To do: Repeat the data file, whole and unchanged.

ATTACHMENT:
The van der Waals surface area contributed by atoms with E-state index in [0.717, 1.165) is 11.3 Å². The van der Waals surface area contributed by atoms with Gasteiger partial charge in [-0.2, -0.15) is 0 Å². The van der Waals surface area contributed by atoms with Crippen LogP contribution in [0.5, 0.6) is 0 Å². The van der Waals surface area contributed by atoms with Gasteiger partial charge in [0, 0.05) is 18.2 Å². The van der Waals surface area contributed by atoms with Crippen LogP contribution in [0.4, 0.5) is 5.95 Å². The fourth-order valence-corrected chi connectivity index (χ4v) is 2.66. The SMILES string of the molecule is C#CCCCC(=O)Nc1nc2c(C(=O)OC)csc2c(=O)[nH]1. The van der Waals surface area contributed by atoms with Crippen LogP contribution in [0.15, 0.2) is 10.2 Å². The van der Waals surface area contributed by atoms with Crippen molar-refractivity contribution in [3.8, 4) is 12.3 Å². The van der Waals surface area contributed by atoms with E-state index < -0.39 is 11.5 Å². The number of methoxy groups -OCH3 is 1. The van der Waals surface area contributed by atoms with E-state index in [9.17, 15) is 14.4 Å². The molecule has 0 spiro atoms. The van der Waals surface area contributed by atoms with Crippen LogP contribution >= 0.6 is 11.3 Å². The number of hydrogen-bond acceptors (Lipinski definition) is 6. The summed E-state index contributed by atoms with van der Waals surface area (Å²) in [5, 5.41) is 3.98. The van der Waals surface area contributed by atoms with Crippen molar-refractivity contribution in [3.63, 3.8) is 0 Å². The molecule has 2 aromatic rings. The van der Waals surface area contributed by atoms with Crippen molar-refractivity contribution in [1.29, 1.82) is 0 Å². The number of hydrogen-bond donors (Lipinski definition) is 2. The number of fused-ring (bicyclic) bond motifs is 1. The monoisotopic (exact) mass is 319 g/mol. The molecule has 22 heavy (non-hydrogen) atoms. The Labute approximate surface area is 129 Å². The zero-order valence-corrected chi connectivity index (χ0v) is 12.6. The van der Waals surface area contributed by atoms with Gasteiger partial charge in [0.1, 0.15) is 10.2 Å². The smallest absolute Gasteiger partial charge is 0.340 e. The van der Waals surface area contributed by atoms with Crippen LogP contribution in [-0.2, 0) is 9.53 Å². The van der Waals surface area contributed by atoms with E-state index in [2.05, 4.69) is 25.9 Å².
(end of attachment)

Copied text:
The van der Waals surface area contributed by atoms with E-state index in [0.717, 1.165) is 11.3 Å². The van der Waals surface area contributed by atoms with Gasteiger partial charge in [-0.2, -0.15) is 0 Å². The van der Waals surface area contributed by atoms with Crippen LogP contribution in [0.5, 0.6) is 0 Å². The van der Waals surface area contributed by atoms with Gasteiger partial charge in [0, 0.05) is 18.2 Å². The van der Waals surface area contributed by atoms with Crippen LogP contribution in [0.4, 0.5) is 5.95 Å². The fourth-order valence-corrected chi connectivity index (χ4v) is 2.66. The SMILES string of the molecule is C#CCCCC(=O)Nc1nc2c(C(=O)OC)csc2c(=O)[nH]1. The van der Waals surface area contributed by atoms with Crippen LogP contribution in [0.15, 0.2) is 10.2 Å². The van der Waals surface area contributed by atoms with Crippen molar-refractivity contribution in [3.8, 4) is 12.3 Å². The van der Waals surface area contributed by atoms with E-state index < -0.39 is 11.5 Å². The number of methoxy groups -OCH3 is 1. The van der Waals surface area contributed by atoms with E-state index in [9.17, 15) is 14.4 Å². The molecule has 0 spiro atoms. The van der Waals surface area contributed by atoms with Crippen LogP contribution >= 0.6 is 11.3 Å². The number of hydrogen-bond acceptors (Lipinski definition) is 6. The summed E-state index contributed by atoms with van der Waals surface area (Å²) in [5, 5.41) is 3.98. The van der Waals surface area contributed by atoms with Crippen molar-refractivity contribution in [3.63, 3.8) is 0 Å². The molecule has 2 aromatic rings. The van der Waals surface area contributed by atoms with Crippen molar-refractivity contribution in [1.29, 1.82) is 0 Å². The number of hydrogen-bond donors (Lipinski definition) is 2. The number of fused-ring (bicyclic) bond motifs is 1. The monoisotopic (exact) mass is 319 g/mol. The molecule has 22 heavy (non-hydrogen) atoms. The Labute approximate surface area is 129 Å². The zero-order valence-corrected chi connectivity index (χ0v) is 12.6. The van der Waals surface area contributed by atoms with Gasteiger partial charge in [0.1, 0.15) is 10.2 Å². The smallest absolute Gasteiger partial charge is 0.340 e. The van der Waals surface area contributed by atoms with Crippen LogP contribution in [-0.2, 0) is 9.53 Å². The van der Waals surface area contributed by atoms with E-state index in [2.05, 4.69) is 25.9 Å².